1. I like your version of the letter, as it suggests a bit of understanding for the teacher’s plight and it acknowledges that one’s actions might have consequences, particularly when the consequences are made public in advance. Since I’m an elementary school teacher, I know that sometimes students cannot easily make up the special offerings, or even standard fare presented at school – even in elementary school. Consider the child who will miss a portion of a science unit involving specialized experiments not easily duplicated at home. How about the discussion between and among students regarding a book during a book group lesson, which certainly could be read at home, but would not receive the same close examination by the child and his or her peers together, which often is some of the best learning in the best elementary classrooms? While I laud the parent for his inclusion of some history during his trip, particularly since it sounds as if the family traveled a distance and did not have the Revolutionary War in the backyard, covering material “early” – as the father describes it – means that some material which was learned by the class in his child’s absence but tested in another grade was missed, and perhaps not easily taught in “make up” format (e.g. science content taught in one grade, but assessed in Grade 5; what the general public does not realize is that 3rd-5th grade teachers often are all responsible for teaching the content covered in standardized testing presented in the oldest grade. True, Grade 5 teachers often review that content as the test approaches, but “review” is the operative word. This father will perhaps make the 5th grade teacher more responsible for teaching that missed content for the first time.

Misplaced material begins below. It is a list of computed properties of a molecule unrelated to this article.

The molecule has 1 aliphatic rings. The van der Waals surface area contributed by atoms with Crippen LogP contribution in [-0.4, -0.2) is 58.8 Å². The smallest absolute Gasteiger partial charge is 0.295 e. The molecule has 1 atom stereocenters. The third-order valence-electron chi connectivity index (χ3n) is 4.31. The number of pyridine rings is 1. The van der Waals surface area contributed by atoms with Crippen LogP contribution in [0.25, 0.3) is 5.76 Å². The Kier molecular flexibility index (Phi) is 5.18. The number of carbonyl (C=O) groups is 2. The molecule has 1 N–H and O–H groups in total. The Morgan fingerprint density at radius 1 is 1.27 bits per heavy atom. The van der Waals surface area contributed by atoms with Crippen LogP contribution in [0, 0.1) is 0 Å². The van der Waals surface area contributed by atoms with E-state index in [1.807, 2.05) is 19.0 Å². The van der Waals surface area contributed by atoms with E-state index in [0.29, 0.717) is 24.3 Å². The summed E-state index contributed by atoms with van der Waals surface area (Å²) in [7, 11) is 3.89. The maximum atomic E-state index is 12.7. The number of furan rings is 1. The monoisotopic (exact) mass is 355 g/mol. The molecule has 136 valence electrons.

Another consideration is that missing even 3 days of math content may make this father’s progeny feel at sea when returning, especially if the three days are at the beginning of a new unit of study. As a teacher, I find it is sometimes difficult to help absent students feel comfortable in the current lesson when they have missed the previous several lessons, while simultaneously keeping the rest of the class – and the lesson – moving forward. In short, the child’s absence will require the child’s teacher to carve out separate time to help that child to comprehend what was missed; parents often talk about helping children to make up missed work, but I would be a rich teacher if I had a dollar for every instance in which none of the make up work or precious little was completed, or completed with any quality. It almost always falls to the elementary teacher to help an absent child make up missed work. To add another twist, with our fun and funky “new (old) math” which is constructivist and stresses understanding of concepts, instead of rote procedures with no understanding of what one is doing while using an algorithm, many parents revert to how they were taught math when helping their children with missed work, and unintentionally confuse their child to an even greater degree.